Indepth Arts News: |
"Glen Dimplex Artists Award Shortlist Announced 2001"
2001-01-15 until 2001-05-01
Irish Museum of Modern Art
The names of four artists shortlisted for the £15,000 Glen Dimplex Artists Award 2001,
orgainsed by the Irish Museum of Modern Art, were announced
December 13, 2000 by the jury panel. They are American film and video artist Matthew Barney, the
British photographic artist Richard Billingham, the Irish painter Elizabeth Magill and the
Scottish-born sound artist Susan Philipsz.
Described by 'The New York Times' as the most important American artist of his
generation, Matthew Barney is best known for his 'Cremaster' film series. Slow moving
and hypnotic, his films manipulate different theatrical and cinematic genre to produce
works of great richness and complexity. At once biological, psychological and technological,
Barney's films range in subject matter from the plight of a love-lorn queen in
turn-of-the-century Budapest to the life story of the Utah murder Gary Gilmore. Each
'Cremaster' instalment is accompanied by sculptures, photographs, drawings, artists books
and video editions, which serve to embody and define the series as a whole. A graduate of
Yale University, Barney has shown in many leading public and private galleries in America
and Europe including the San Francisco MOMA, the Walker Art Centre, Minneapolis, the
Tate, London, and the Kunsthalle, Vienna. He is nominated for the award for the
'Cremaster 2', shown by Temple Bar Properties, in Meeting House Square, Temple Bar,
Dublin, in May 2000. Born in San Francisco, in 1967, Barney now lives and works in New
Richard Billingham's photographs present an unflinching portrait of his family and the
urban environment around his home. He first began taking photographs as a means of
getting ideas for his paintings, but later came to the view that they could exist in their own
right. The photographs constitute a fascinating portrait of his life - tender, funny and
melancholic. Frequent subjects are his father, Ray, whom he describes as a chronic
alchololic and his mother, Liz, who hardly drinks but does smoke a lot. She likes pets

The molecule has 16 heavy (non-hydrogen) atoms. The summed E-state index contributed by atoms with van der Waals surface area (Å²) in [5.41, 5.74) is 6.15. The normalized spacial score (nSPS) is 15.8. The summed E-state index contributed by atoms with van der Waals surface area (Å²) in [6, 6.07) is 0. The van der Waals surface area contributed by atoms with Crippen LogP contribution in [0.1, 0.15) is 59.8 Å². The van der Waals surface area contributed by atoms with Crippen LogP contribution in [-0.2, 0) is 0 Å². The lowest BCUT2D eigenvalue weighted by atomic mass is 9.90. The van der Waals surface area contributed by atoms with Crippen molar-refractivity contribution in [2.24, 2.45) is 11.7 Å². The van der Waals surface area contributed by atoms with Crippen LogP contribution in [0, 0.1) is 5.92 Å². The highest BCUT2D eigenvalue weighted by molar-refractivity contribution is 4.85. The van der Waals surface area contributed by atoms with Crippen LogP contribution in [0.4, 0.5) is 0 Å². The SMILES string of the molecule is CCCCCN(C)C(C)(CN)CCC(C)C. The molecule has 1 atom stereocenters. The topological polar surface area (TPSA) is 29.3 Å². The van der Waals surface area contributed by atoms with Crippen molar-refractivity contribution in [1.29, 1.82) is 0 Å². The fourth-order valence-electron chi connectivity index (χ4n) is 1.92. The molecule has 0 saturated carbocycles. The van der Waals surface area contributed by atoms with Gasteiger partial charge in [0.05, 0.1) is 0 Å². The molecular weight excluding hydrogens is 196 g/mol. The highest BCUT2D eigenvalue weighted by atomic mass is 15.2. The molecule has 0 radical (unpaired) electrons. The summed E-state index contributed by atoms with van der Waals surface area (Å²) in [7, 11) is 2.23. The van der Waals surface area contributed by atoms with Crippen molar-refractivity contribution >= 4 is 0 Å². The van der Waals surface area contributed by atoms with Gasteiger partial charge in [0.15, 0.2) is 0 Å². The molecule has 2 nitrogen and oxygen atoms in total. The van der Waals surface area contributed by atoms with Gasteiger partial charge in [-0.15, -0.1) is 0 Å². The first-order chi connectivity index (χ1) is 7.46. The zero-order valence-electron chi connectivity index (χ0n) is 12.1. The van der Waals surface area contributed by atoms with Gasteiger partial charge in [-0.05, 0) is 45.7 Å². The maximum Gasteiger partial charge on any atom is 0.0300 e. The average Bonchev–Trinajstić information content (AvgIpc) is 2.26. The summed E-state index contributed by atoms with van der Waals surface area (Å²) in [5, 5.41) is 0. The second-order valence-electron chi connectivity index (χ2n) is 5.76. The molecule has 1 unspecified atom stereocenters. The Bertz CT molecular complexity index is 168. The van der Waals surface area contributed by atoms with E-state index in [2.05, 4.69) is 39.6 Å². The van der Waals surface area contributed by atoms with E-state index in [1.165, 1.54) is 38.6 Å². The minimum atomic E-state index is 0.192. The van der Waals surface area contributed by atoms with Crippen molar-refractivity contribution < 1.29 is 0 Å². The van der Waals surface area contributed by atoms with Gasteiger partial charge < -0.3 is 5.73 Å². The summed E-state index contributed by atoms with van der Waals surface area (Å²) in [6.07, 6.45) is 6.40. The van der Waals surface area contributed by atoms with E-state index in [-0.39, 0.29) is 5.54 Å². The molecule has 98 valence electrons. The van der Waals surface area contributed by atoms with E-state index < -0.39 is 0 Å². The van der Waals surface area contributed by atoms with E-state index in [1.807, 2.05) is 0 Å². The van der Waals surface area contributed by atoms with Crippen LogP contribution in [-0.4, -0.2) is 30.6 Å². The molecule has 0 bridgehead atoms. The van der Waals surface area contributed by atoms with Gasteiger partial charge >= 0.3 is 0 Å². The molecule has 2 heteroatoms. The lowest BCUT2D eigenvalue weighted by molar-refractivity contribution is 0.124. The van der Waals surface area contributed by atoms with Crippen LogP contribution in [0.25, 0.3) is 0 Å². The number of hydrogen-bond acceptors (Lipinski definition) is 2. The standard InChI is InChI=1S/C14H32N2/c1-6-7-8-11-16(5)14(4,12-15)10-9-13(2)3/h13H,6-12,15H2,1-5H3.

and things that are decorative. Billingham has recently completed a number of video
works and a series of urban landscapes taken around his home in the North East of
England. He is nominated for his exhibition at the Douglas Hyde Gallery, Dublin, which
comprised these later works. The exhibition was originally shown at the IKON Gallery
Birmingham. Billingham holds a BA in Fine Art from the University of Sunderland. Since
1994 he has shown in many group exhibitions and in solo shows throughout the UK and
Europe and in New York and Los Angeles. Born in Birmingham in 1970, he now lives and
works in Stourbridge, West Midlands.
Elizabeth Magill is a painter of great versatility and inventiveness, whose work has always
drawn on a wide range of visual sources. While she has often integrated photographic
materials and processes into her painting, her primary concern has always been an
exploration of painting itself as a medium. This has taken her through the use of pattern
repetition, geometry and the photomechancial. Her most recent body of work is a typically
idiosyncratic investigation of the traditions of landscape painting, via a witty parody of the
landscapes of the Romantic period. The spaces I create feel familiar but are more in tune
with half visited, non places. Although they appear as landscapes, I relate to them more
as some sort of neutral areas, she says. She is nominated for her participation in the
'Places in Mind' exhibtion at the Ormeau Baths Gallery, Belfast (October-December 2000).
Born in Ontario, Canada in 1959, Magill was brought up in Cushendall, Co Antrim. She
know lives and works in London. Magill attended the Belfast College of Art and the Slade
School of Art, London. She has participated in more than 30 group shows and has had solo
exhibitions in several UK venues and in Dublin, Madrid, Dusseldorf and Saarbrucken,